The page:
Street lights are a necessity in our modern world. We need to be able to see when driving and walking at night, after all. However, one new type of street light being installed in cities across the United States may be harming our health.
If streets are insufficiently lit, many dangers can abound at night. People could bump into things when walking, and might be unable to cross streets safely. Businesses that are open at night would have a hard time operating, and driving would become more dangerous. Additionally, dark streets, especially in densely populated urban environments, can foster higher levels of crime.
This recently happened in San Francisco, where new energy-efficient street light bulbs were installed in the southern parts of the city. While these street lights cost less, and are more environmentally friendly, residents complained that streets were too dark. Also, burglary rates went up in the Buri Buri neighborhood.
San Francisco resident JoAnn D’Angelo told The Daily Journal:
“Have you ever gone on Grand Avenue at night? It’s scary. It’s pitch black. If you want people to go out to dinner down there, you better turn on some lights. This has done nothing but make people upset.”
While we need street lights for many reasons, the type that we use matters. While lights that are too dim are dangerous, ones that are too bright, such as white LED street lights, can also have their issues, including negative consequences to human health.
These street lights are being installed in many cities across the country because they last a long time and are energy-efficient. In response, the American Medical Association (AMA) recently released a policy statement outlining guidelines and precautions. Dr. Maya A. Babu, an AMA board member, explained:
“Despite the energy efficiency benefits, some LED lights are harmful when used as street lighting. The new AMA guidance encourages proper attention to optimal design and engineering features when converting to LED lighting that minimize detrimental health and environmental effects.”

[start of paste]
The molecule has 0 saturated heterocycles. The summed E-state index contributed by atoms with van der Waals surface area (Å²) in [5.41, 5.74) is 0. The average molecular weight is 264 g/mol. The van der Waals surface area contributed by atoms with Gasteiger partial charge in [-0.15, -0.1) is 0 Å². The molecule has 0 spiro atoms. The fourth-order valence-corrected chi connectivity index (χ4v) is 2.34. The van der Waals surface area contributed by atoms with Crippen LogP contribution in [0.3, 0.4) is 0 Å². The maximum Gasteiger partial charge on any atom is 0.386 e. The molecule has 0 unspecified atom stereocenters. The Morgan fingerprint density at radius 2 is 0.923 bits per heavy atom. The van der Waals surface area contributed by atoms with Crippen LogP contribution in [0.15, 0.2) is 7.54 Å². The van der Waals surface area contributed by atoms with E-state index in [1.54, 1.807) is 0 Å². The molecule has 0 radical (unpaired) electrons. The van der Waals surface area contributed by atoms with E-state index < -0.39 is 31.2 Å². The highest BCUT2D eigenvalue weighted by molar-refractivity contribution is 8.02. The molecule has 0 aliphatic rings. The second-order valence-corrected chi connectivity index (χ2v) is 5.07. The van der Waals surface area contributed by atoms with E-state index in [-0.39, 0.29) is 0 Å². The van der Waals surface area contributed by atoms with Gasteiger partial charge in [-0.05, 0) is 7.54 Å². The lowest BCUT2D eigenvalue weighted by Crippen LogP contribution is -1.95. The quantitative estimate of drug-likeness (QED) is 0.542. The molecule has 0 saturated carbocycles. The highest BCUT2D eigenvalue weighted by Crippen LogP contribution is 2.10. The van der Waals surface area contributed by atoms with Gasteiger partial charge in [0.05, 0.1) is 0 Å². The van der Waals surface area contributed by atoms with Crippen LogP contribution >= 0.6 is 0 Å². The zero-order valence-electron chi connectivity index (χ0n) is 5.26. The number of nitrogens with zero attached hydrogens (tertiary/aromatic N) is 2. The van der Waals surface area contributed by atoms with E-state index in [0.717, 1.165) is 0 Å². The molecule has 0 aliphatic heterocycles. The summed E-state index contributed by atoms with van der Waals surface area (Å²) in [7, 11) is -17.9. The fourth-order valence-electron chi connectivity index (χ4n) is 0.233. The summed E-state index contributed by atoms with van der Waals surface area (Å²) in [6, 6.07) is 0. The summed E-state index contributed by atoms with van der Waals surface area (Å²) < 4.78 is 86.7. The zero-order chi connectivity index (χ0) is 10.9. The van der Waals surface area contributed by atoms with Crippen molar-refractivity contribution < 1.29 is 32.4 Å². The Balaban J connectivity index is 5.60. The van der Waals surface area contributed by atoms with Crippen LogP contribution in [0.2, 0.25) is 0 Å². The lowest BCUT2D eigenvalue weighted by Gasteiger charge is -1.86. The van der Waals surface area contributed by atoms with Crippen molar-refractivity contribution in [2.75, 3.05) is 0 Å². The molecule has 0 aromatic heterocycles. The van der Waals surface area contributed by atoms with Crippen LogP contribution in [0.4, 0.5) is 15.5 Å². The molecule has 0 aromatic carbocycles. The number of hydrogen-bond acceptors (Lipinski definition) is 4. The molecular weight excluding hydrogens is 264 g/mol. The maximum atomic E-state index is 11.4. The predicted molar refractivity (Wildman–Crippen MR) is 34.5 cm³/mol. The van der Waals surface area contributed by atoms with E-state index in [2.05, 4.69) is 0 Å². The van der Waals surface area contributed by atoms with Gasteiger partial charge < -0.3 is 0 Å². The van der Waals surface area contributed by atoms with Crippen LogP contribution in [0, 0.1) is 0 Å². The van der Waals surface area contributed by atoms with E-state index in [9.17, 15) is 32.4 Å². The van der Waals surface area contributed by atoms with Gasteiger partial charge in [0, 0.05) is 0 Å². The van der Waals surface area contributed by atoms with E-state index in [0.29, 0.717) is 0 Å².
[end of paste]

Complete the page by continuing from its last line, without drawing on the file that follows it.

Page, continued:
According to the AMA, these new white LED streetlights may:
- Damage the retina of the eye if exposure is high
- Cause a glare that makes walking and driving at night more dangerous
In explanation, the AMA wrote:
“High-intensity LED lighting designs emit a large amount of blue light that appears white to the naked eye and create worse nighttime glare than conventional lighting. Discomfort and disability from intense, blue-rich LED lighting can decrease visual acuity and safety, resulting in concerns and creating a road hazard.”
The AMA added that the LED lights may also lead to sleep disruptions, and therefore endanger health by suppressing melatonin (a hormone that signals the body that it’s time to sleep).
“Recent large surveys found that brighter residential nighttime lighting is associated with reduced sleep times, dissatisfaction with sleep quality, excessive sleepiness, impaired daytime functioning and obesity,” the AMA wrote in their official policy statement.
Not all of the negative effects of white LED street lights pertain to humans. The AMA further elaborates that these lights can have negative consequences for certain animals, including migrating birds and animals that makes their nests on the shore.
Specifically, the AMA stated:
“Excessive outdoor lighting disrupts many species that need a dark environment. For instance, poorly designed LED lighting disorients some bird, insect, turtle and fish species, and U.S. national parks have adopted optimal lighting designs and practices that minimize the effects of light pollution on the environment.”
This is certainly not good news. In lieu of the AMA’s statement, municipalities across the U.S. should soon be complying with guidelines to make the lights dimmer, but not too dim, and to take steps to minimize the glares they emit.
If the street lights in your neighborhood are too dim, too glaring, or otherwise bothersome, write to your local chamber of commerce to see what can be done and how soon. Glare is dangerous, sleep is crucially important to health and wildlife needs to be protected. We shouldn’t be letting improper street lights get in the way of our health, or the health of our planet.
— Tanya Rakhmilevich